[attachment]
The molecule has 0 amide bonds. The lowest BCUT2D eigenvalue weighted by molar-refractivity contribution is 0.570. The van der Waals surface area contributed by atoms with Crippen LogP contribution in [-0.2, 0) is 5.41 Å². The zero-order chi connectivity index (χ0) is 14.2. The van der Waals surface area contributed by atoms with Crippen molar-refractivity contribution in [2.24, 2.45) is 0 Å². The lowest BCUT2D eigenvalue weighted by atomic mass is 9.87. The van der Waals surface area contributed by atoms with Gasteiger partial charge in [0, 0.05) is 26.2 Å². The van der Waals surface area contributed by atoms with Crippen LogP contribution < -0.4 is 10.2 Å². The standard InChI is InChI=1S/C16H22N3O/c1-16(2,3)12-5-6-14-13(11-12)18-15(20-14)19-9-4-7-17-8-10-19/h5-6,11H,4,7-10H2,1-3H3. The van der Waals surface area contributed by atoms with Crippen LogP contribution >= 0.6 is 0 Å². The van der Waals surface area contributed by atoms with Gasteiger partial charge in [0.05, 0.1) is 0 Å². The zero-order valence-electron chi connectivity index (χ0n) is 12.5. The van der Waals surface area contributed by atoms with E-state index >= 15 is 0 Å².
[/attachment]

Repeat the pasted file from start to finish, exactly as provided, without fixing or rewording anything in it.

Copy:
The molecule has 0 amide bonds. The lowest BCUT2D eigenvalue weighted by molar-refractivity contribution is 0.570. The van der Waals surface area contributed by atoms with Crippen LogP contribution in [-0.2, 0) is 5.41 Å². The zero-order chi connectivity index (χ0) is 14.2. The van der Waals surface area contributed by atoms with Crippen molar-refractivity contribution in [2.24, 2.45) is 0 Å². The lowest BCUT2D eigenvalue weighted by atomic mass is 9.87. The van der Waals surface area contributed by atoms with Gasteiger partial charge in [0, 0.05) is 26.2 Å². The van der Waals surface area contributed by atoms with Crippen LogP contribution < -0.4 is 10.2 Å². The standard InChI is InChI=1S/C16H22N3O/c1-16(2,3)12-5-6-14-13(11-12)18-15(20-14)19-9-4-7-17-8-10-19/h5-6,11H,4,7-10H2,1-3H3. The van der Waals surface area contributed by atoms with Crippen LogP contribution >= 0.6 is 0 Å². The van der Waals surface area contributed by atoms with Gasteiger partial charge in [0.05, 0.1) is 0 Å². The zero-order valence-electron chi connectivity index (χ0n) is 12.5. The van der Waals surface area contributed by atoms with E-state index >= 15 is 0 Å².